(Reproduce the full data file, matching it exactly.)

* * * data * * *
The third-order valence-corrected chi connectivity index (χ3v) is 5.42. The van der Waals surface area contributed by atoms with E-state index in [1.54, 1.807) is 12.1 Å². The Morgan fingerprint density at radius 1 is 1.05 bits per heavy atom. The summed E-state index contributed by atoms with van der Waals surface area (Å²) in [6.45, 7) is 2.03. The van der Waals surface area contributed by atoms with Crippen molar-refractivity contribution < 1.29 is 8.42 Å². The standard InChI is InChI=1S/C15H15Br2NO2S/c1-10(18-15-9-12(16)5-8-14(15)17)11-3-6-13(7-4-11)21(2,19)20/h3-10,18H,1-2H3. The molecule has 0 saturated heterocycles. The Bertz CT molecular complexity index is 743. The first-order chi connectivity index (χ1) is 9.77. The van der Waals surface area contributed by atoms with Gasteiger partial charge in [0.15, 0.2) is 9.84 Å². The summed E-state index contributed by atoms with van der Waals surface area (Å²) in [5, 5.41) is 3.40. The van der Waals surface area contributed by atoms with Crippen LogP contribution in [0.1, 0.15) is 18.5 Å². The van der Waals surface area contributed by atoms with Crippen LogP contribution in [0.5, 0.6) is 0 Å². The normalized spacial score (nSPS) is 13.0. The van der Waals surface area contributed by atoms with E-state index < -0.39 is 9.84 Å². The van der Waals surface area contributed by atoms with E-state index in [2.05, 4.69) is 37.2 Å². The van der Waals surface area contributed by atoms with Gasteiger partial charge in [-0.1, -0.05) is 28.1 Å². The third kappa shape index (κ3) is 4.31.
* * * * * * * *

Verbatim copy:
The third-order valence-corrected chi connectivity index (χ3v) is 5.42. The van der Waals surface area contributed by atoms with E-state index in [1.54, 1.807) is 12.1 Å². The Morgan fingerprint density at radius 1 is 1.05 bits per heavy atom. The summed E-state index contributed by atoms with van der Waals surface area (Å²) in [6.45, 7) is 2.03. The van der Waals surface area contributed by atoms with Crippen molar-refractivity contribution < 1.29 is 8.42 Å². The standard InChI is InChI=1S/C15H15Br2NO2S/c1-10(18-15-9-12(16)5-8-14(15)17)11-3-6-13(7-4-11)21(2,19)20/h3-10,18H,1-2H3. The molecule has 0 saturated heterocycles. The Bertz CT molecular complexity index is 743. The first-order chi connectivity index (χ1) is 9.77. The van der Waals surface area contributed by atoms with Gasteiger partial charge in [0.15, 0.2) is 9.84 Å². The summed E-state index contributed by atoms with van der Waals surface area (Å²) in [5, 5.41) is 3.40. The van der Waals surface area contributed by atoms with Crippen LogP contribution in [0.1, 0.15) is 18.5 Å². The van der Waals surface area contributed by atoms with Crippen LogP contribution in [0.5, 0.6) is 0 Å². The normalized spacial score (nSPS) is 13.0. The van der Waals surface area contributed by atoms with E-state index < -0.39 is 9.84 Å². The van der Waals surface area contributed by atoms with E-state index in [2.05, 4.69) is 37.2 Å². The van der Waals surface area contributed by atoms with Gasteiger partial charge in [-0.1, -0.05) is 28.1 Å². The third kappa shape index (κ3) is 4.31.